After a few days of having Windows 10 on the new laptop, I thought I would go ahead and post part 2 of this experience. I'm not going to pretend to share any great insight, but rather to just share some thoughts and opinions.
Travels to the Edge.
I said before that I found Microsoft's new browser, Edge, to be just as useful as Internet Explorer in that I used it to download Firefox. I decided that in all fairness I should actually go ahead and give it a try.
From what I can tell, it's a fairly straight forward web browser. The interface is clean and simple, yet seems a little blockier than what I am used to. There are no "curves" to it, as there are with many other programs. This almost seems to be the way with Windows 10 in general. Nothing inherently wrong with squared edges and such, but it definitely doesn't look pretty.
I started this post in Edge, but I just had to switch to Firefox instead. I'm used to the Blogger interface giving me a WYSIWYG interface, but instead in Edge it was HTML only. I'm not brushed up on my HTML enough to be comfortable working with it. In Firefox I have the option to switch between WYSIWYG and HTML. Perhaps there is a plug-in that Edge needs for it to work, but it did not request to add anything, and it Firefox it just works.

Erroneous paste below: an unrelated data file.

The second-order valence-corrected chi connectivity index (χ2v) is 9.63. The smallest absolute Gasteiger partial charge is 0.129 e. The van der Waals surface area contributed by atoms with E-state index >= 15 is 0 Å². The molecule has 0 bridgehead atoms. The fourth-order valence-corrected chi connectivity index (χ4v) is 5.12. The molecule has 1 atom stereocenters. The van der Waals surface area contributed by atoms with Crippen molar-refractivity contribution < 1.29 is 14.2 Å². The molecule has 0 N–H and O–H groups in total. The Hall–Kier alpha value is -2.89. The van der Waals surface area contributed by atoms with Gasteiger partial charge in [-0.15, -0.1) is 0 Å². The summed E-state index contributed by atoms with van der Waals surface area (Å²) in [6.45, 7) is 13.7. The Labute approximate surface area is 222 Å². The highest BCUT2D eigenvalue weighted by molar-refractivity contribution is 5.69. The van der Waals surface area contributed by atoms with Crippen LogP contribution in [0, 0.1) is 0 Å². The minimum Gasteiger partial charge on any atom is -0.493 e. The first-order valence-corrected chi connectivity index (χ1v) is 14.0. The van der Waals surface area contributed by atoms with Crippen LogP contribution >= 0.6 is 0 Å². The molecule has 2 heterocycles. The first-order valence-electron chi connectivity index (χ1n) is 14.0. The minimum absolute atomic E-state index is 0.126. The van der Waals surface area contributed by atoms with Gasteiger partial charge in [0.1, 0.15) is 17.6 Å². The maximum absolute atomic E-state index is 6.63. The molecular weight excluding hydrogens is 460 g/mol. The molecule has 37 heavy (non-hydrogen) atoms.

Speed. I really don't know how to measure a browser's speed to be able to compare Edge to Firefox. There are times that it seemed a little slow, but that could just be the computer. At other times it did seem to be moving at adequate speed.
Conclusion: It won't be my every day browser. I'll still stick with Firefox. Maybe it's the familiarity, but why fix what's not broken.
I decided that it was only fair that I revisit the start menu. After my friend Marty left a comment on my earlier post about how the "tiles" could work, I decided that I would take a look at it. I understand it somewhat now, but I'm not convinced that it's a better interface than what was in previous versions of Windows. For now I plan to continue using the Classic Shell interface, but I still have the option to use the W10 start menu at any time.
If you spend the time getting your commonly used programs setup as tiles, then it could be beneficial. Aside from doing that, it seems that a lot of extra time and effort is expended in actually locating the program that you want. Sadly there are some things that do not show up in the Classic Shell menu, but can be found with the W10 menu. All newly installed programs will show up in both locations. I do not know why there is a disparity, but it seems to be mainly with Microsoft applications.
That's it's for this installment. Futures posts on the Windows 10 experience will be dependent on my deciding that there is actually something worth me saying about it.
Thanks for reading, I'd love to know your thoughts.